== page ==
By Hindustan Times
Says writer-director Gulzar, who has dramatised a play based on an unnoticed episode from the Mahabharata. Gulzar is known for his poetic lyrics, scripts and films. The latest example of this octogenarian stalwart of Indian culture’s talent is his Hindi play, Yudhishtar Aur Draupadi, which is
directed by Salim Arif, and will premiere today as part of the ongoing Centrestage Theatre Festival at the NCPA.
The play is based on an episode from the Mahabharata, which gives audiences a new perspective to the uneasy relationship between Yudhishtar and Draupadi. In a chat, Gulzar speaks about the piece, his current projects and more.
What made you switch from films and focus entirely on theatre?
Theatre is a recent passion. It allows direct contact with the audience. It’s a field where shows are counted and they still go on, unlike movies, which make a silver or a golden jubilee and then are forgotten. This is what attracted me towards this art form.
Why did you take up Yudhishtar Aur Draupadi?
Salim Arif used to be my assistant director, so I thought of reversing the roles this time (laughs). Actually, I came across a book by Pavan Varma, which was a very unusual part from the Mahabharata. It was written in a sonnet form; I added some folklore and chorus. Salim has taken a very different approach in the play.
For how long have you been associated with theatre?
It’s been about 15 years now. I have made a play called Khauf, with Atul Kulkarni. There’s another one called Lakeerein that is based on 60 years after the partition. Athanniyan is a play on 26/11 and how an attack on the Taj affected a footpath dweller as well as a cop. I have also made a couple of plays for children.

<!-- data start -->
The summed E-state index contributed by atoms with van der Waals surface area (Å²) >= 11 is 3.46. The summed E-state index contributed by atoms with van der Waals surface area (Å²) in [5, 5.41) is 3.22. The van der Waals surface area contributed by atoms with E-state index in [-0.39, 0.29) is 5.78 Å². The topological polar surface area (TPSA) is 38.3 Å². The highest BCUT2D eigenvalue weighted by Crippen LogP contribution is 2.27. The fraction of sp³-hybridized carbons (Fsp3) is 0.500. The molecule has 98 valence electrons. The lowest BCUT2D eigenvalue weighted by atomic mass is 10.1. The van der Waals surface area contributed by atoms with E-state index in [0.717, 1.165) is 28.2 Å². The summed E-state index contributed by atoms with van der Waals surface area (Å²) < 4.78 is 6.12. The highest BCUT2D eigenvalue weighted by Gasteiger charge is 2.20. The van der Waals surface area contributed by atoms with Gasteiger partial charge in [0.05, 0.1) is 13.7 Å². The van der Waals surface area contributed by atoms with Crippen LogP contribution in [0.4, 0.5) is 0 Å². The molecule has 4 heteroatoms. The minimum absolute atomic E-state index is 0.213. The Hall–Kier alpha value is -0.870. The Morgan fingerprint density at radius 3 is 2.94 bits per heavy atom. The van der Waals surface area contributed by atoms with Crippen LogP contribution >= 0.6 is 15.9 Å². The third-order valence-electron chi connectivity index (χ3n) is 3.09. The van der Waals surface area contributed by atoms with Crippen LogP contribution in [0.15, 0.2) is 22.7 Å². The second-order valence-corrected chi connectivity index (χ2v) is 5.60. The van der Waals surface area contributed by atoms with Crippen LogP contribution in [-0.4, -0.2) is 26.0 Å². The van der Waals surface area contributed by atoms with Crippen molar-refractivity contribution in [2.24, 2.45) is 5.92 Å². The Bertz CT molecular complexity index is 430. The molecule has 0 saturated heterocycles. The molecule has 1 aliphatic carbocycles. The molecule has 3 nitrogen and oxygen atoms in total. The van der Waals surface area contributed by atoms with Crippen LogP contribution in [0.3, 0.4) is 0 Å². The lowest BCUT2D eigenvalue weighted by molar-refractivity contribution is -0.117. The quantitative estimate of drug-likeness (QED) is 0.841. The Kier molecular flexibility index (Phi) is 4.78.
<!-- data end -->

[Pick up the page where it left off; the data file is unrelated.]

Why did you stop directing and writing scripts for films?
I left films because I think I had a lot more to do and share. I had to enter into theatre and write books. I also had a lot to read. A film restricts you. I wanted to draw a line and switch over. But to earn money, I still write songs. One cannot earn money by writing books.
Are you planning to take up any films in the future?
I am not sure. Films have become secondary for me. Besides writing, I’m also working with an NGO called Koshish, for deaf and mute kids. A few of those kids, who were born deaf, can hear now. After doing all this, I think my life is worth it.
What are the current projects you’re working on?
I have taken up a book with Harper Collins, which is called A Poem A Day. It will have 365 poems in 28 different languages. I am also working on my book called Pluto, which will release next year. It’s a compilation of poems in Urdu and Hindustani.
What do you think about the present condition of literature?
Our country is full of talent and regional works are sparkling the most. Most of it is coming from the north-east. The present generation is very creative and should channel their talent correctly. They should write a lot and should try to do original work.